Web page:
If You’re Feeling Insecure About Your Relationship, Maybe It’s Biology’s Fault

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Insecurity happens to all of us and it stems from different reasons, at different times, and manifests in different ways. But did you know that biology could actually be the reason some people feel more insecurity in their interpersonal or romantic relationships than others?

A study in Montreal at McGill University tracked around 100 heterosexual couples’ and their feelings during their interactions for 3 weeks. They tracked their individual feelings for every 5 minute+ interaction with their partner.

Researchers wanted to see if a fairly common genetic variant in the opioid system (related to pain and reward) was the reason for feelings of insecurity in romantic relationships.

This variant was found in earlier studies of mother-infant attachment in non-human primates and in feelings of social rejection in humans, but it hasn’t been looked at through a romantic lens till now.

Even though these findings clearly come from a very small and homogenous (in sexual orientation) sample size, it’s something to keep an eye on for future research and updates!

So…what were the findings?

The findings suggest that there could in fact be a link! They found that when faced with their partner’s quarrelsome, sarcastic or dismissive behavior, those with that gene variant in the opioid system tended to feel more insecure in their relationships.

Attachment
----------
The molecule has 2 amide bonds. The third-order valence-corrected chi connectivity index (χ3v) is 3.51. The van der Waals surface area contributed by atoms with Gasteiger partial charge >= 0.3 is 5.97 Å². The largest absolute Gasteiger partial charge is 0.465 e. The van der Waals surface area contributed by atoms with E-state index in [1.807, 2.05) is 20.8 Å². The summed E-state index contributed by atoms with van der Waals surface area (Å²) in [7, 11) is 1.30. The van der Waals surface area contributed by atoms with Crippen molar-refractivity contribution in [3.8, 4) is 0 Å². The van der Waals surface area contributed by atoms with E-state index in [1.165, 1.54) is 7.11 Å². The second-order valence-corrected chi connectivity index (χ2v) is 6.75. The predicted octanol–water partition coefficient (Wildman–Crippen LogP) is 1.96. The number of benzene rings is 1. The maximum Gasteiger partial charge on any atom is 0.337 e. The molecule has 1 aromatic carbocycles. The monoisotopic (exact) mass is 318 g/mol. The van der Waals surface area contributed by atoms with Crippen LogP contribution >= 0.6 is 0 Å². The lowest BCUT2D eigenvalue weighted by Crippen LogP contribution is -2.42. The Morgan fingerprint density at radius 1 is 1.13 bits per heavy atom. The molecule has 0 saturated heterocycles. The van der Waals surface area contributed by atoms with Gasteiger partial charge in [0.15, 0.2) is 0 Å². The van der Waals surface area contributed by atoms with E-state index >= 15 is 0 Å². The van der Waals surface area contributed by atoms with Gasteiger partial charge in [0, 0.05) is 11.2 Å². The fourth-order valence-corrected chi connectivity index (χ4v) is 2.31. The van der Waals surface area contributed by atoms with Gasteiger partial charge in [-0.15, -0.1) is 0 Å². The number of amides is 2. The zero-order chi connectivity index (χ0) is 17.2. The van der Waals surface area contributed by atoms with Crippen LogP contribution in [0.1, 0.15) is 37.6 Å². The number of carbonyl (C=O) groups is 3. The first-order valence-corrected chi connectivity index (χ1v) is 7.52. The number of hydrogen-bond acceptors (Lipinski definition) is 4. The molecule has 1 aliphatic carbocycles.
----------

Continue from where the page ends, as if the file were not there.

“We know that individuals differ in how sensitive they are to negative interpersonal events within their close relationships. This research suggests that some of that individual variability is underpinned by genetic differences in the opioid system.”

Ms. Kristina Tchalova and Dr. Gentiana Sadikaj, who are co-first authors on the study.

Each couple reported individually an average of 30 interactions a day. Researchers then correlated this with their diary information about feelings of insecurity linked to a partner’s bothersome behavior.

They knew which person had the variant through a simple saliva sample!

How does this translate to pain, though?

Evolutionarily speaking, primitive pain-regulating mechanisms may have been “borrowed” to regulate our attachment to those close to us. Because we depend on those people for nurture and survival, it might be the reason it’s suuuuuper painful when we feel those relationships being threatened.

“This work suggests a potential risk factor in the relationship between social stress/loss and maladaptive psychological functioning. Future research will be needed to see whether individuals carrying this genetic variant are particularly susceptible to developing psychological problems in response to interpersonal stressors.”

Ms. Kristina Tchalova and Dr. Gentiana Sadikaj, who are co-first authors.


H/T: McGill University

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